As Americans, we have come to take our liberty for granted for much of our history. Dating back to the fight against British tyranny, the Declaration of Independence, and our Constitution, it seems like the tenets of liberty and limited government are engraved in our system. But what happens when government overreach does happen and our system of checks and balances doesn’t stop this overreach?
In 2013, one of the largest examples of government overreach in our nation’s history was revealed to the public.
On June 5, 2013, Edward Snowden began publishing tens of thousands of classified documents detailing the various programs of the National Security Agency (NSA), primarily regarding data mining and counterterrorism projects, in The Guardian. During his time working for the NSA and its various contractors, he raised concerns about practices he deemed unethical, and when his concerns were dismissed, he began gradually obtaining classified material with the intent of public disclosure. Some of the most damning and crucial leaks included disclosure of the PRISM program, which allows the federal government to access private email accounts, the NSA’s Black Budget, secret allocations for projects that cannot be disclosed to the public, the Agency’s surveillance of foreign citizens and high-profile individuals, and XKeyscore, a program that allows unlimited and fully-comprehensive access to any domestic, or foreign in certain cases, user’s entire activity on the Internet with very few limits.
Snowden’s revelations brought outrage from both those who praised his actions and those who wanted him dead and intensified tensions between the United States and foreign countries, largely those that were targeted with surveillance. Most importantly, it brought the federal government’s blatant overreach right into the public eye. However, like all news, these revelations were only in the public eye for a short time. So, since June 2013, what has changed regarding the U.S. Intelligence Community and privacy rights?
Snowden accomplished his primary goal: to inform the public and stir a debate over surveillance and privacy. The Obama Administration, Congress, nor the courts could ignore a revelation this damning. While national security and surveillance laws like the Patriot Act were available for the public to access long before 2013, his leaks made the public not only aware of the laws, but also invested in them. So while his leaks stirred a debate, not much has changed institutionally regarding surveillance.
Regarding courts and the constitutionality of these surveillance programs, there have been a few positive changes. In December 2013, a federal judge ruled that the NSA’s program that collects telephone metadata is unconstitutional in Klayman v. Obama; however, this case failed in an Appeals Court and no injunction to stop the program ever occured. In 2015, an Appeals Court ruled that the Patriot Act did not give the NSA authority to gather calling records, but did not establish any theories on the program’s constitutionality, in ACLU v. Tapper. Shortly after this ruling, Congress passed the USA Freedom Act, which modified the expired Patriot Act and established some limits on bulk telecommunication data. In 2017, the Agency stopped collecting the data of individuals who were not in contact with intelligence targets, showing some progress towards privacy rights.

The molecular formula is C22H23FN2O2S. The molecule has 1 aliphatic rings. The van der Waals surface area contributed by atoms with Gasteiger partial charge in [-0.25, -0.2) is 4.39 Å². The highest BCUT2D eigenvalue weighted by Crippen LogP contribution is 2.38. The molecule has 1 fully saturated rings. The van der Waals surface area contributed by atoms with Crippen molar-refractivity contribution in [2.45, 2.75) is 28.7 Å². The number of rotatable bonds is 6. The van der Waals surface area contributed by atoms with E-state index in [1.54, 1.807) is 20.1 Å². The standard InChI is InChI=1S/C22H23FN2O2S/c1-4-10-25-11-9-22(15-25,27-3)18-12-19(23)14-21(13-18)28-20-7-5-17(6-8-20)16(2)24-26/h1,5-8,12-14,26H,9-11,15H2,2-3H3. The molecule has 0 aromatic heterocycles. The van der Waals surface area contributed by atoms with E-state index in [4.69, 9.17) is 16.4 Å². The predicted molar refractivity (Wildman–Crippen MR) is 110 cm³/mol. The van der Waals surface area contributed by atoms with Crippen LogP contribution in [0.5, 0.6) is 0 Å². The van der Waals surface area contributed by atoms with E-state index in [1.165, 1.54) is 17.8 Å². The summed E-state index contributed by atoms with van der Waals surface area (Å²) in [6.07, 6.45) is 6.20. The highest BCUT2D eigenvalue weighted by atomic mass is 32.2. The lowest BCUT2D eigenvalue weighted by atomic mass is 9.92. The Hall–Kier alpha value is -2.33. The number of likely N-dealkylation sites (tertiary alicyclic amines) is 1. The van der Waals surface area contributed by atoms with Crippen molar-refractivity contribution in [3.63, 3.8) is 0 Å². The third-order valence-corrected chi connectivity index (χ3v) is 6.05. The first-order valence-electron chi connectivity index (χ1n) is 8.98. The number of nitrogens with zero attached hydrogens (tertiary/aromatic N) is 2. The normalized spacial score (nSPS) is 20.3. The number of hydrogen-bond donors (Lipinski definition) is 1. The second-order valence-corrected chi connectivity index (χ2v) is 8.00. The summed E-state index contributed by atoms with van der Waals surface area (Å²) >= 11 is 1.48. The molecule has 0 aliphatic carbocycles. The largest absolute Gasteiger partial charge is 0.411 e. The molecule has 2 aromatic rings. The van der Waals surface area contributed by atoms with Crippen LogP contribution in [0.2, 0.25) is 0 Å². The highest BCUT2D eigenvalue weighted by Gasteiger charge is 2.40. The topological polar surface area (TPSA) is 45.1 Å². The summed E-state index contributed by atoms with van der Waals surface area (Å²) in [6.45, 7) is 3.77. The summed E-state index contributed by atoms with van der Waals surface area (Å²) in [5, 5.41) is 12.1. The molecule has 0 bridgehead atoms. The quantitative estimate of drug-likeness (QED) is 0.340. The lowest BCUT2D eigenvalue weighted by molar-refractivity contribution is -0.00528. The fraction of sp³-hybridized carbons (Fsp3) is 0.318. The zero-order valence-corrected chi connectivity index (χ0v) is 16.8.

These changes were positive and evolutionary steps towards privacy rights and limiting the federal government’s authority, but they changed little about the institutions of the Intelligence Community. The NSA still collects massive metadata, although limited by specific search terms and guidelines. The Intelligence Community still lacks a legitimate system of checks and balances, and the constitutionality of many of their programs, both revealed in the leaks and those that have not been revealed, is still in question. While the theory of a “deep state” is still far-fetched, it’s hard to argue that these intelligence agencies are held accountable and transparent, intensifying public mistrust.
In 2018, President Trump signed a bill to reauthorize the Foreign Intelligence Surveillance Act (FISA), which allows these intelligence agencies to spy and collect data from both U.S. citizens and foreign citizens, which is a gross overstep of the role of the executive branch regardless of whether it is constitutional or not. Given that President Trump has made little effort to limit the powers of the Executive Branch, it is unlikely that surveillance policy and privacy rights will change for the better anytime soon.
In six years, not a lot has changed. Snowden’s actions were patriotic, he was successful in creating a public debate over privacy rights and surveillance, and there have been some positive changes since his revelations. However, there has been little institutional change regarding the bulk collection of data and privacy rights have not been significantly strengthened in these six years. And as the status quo remains, it looks like the Executive’s blatant overreach and unethical practices will also remain.
The views expressed in this article are the opinion of the author and do not necessarily reflect those of Lone Conservative staff.